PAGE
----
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Do central banks’ forecasts take into account public opinion and views?

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  • Ricardo Nunes

Abstract

The Federal Reserve through the Federal Open Market Committee (FOMC) regularly releases macroeconomic forecasts to the general public and the US congress with the purpose of explaining the likely evolution of the economy and the appropriate stance of monetary policy. Immediately before doing so, the FOMC receives a forecast produced by the Federal Reserve staff which remains private for five years. The literature has pointed out that, despite the informational advantage of the FOMC, its forecast differs from and is not always more accurate than the staff forecast. This finding has raised concerns regarding the loss of relevant information and the usefulness of the FOMC forecasts. This paper brings evidence that the FOMC forecast also incorporates other publicly available forecasts and views, and that the weight attributed to public forecasts is larger than what is optimal given a mean squared error objective. These findings are consistent with i) the institutional role of the FOMC in being representative of a variety of public views, ii) the academic literature recommendation to use equal weights and not to overfit specific forecasts based on past performance. The statistical model can also account for several empirical regularities of the forecasts.

Suggested Citation

  • Ricardo Nunes, 2013. "Do central banks’ forecasts take into account public opinion and views?," International Finance Discussion Papers 1080, Board of Governors of the Federal Reserve System (U.S.).
  • Handle: RePEc:fip:fedgif:1080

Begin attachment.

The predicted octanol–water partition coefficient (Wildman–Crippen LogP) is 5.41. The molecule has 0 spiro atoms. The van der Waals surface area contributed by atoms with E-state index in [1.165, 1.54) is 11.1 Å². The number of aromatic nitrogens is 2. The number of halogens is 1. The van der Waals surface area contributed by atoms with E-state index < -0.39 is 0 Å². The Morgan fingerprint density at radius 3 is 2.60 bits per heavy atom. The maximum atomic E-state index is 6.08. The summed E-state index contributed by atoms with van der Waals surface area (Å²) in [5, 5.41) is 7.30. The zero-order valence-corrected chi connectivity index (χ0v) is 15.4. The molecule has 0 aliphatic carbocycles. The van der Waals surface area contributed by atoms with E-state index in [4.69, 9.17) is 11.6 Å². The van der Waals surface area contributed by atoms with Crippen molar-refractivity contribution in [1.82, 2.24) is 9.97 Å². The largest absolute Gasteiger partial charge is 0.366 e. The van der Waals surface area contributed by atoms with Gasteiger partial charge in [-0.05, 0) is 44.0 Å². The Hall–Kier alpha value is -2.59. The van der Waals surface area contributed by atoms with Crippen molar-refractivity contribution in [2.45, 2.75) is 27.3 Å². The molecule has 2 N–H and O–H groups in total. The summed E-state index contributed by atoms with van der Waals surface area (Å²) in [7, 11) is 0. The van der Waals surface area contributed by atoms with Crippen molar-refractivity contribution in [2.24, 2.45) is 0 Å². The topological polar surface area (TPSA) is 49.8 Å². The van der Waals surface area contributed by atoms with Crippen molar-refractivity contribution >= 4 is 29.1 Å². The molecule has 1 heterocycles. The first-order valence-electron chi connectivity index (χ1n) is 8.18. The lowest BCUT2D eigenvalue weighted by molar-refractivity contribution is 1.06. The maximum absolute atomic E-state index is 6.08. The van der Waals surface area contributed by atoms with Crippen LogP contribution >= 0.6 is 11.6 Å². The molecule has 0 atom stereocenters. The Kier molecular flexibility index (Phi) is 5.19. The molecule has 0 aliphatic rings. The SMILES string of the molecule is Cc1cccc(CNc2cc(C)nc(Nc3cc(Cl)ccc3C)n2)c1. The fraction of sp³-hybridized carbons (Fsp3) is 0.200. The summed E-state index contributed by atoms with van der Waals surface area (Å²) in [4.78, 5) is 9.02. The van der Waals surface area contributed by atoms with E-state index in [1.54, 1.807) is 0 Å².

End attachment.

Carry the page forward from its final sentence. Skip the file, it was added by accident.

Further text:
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    References listed on IDEAS

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    Cited by:

    1. El-Shagi, Makram & Giesen, Sebastian & Jung, Alexander, 2016. "Revisiting the relative forecast performances of Fed staff and private forecasters: A dynamic approach," International Journal of Forecasting, Elsevier, vol. 32(2), pages 313-323.
    2. Ericsson, Neil R., 2017. "How biased are U.S. government forecasts of the federal debt?," International Journal of Forecasting, Elsevier, vol. 33(2), pages 543-559.
    3. Stekler, Herman & Symington, Hilary, 2016. "Evaluating qualitative forecasts: The FOMC minutes, 2006–2010," International Journal of Forecasting, Elsevier, vol. 32(2), pages 559-570.
    4. Ericsson, Neil R., 2016. "Eliciting GDP forecasts from the FOMC’s minutes around the financial crisis," International Journal of Forecasting, Elsevier, vol. 32(2), pages 571-583.
    5. Pierre L. Siklos, 2017. "What has publishing inflation forecasts accomplished? Central banks and their competitors," CAMA Working Papers 2017-33, Centre for Applied Macroeconomic Analysis, Crawford School of Public Policy, The Australian National University.
    6. Messina, Jeffrey D. & Sinclair, Tara M. & Stekler, Herman, 2015. "What can we learn from revisions to the Greenbook forecasts?," Journal of Macroeconomics, Elsevier, vol. 45(C), pages 54-62.
    7. Binder, Carola Conces & Wetzel, Samantha, 2018. "The FOMC versus the staff, revisited: When do policymakers add value?," Economics Letters, Elsevier, vol. 171(C), pages 72-75.
    8. Daniel Culbertson & Tara Sinclair, 2014. "The Failure of Forecasts in the Great Recession," Challenge, Taylor & Francis Journals, vol. 57(6), pages 34-45.
    9. Bespalova, Olga, 2020. "GDP forecasts: Informational asymmetry of the SPF and FOMC minutes," International Journal of Forecasting, Elsevier, vol. 36(4), pages 1531-1540.
    10. Charemza, Wojciech & Díaz, Carlos & Makarova, Svetlana, 2019. "Quasi ex-ante inflation forecast uncertainty," International Journal of Forecasting, Elsevier, vol. 35(3), pages 994-1007.

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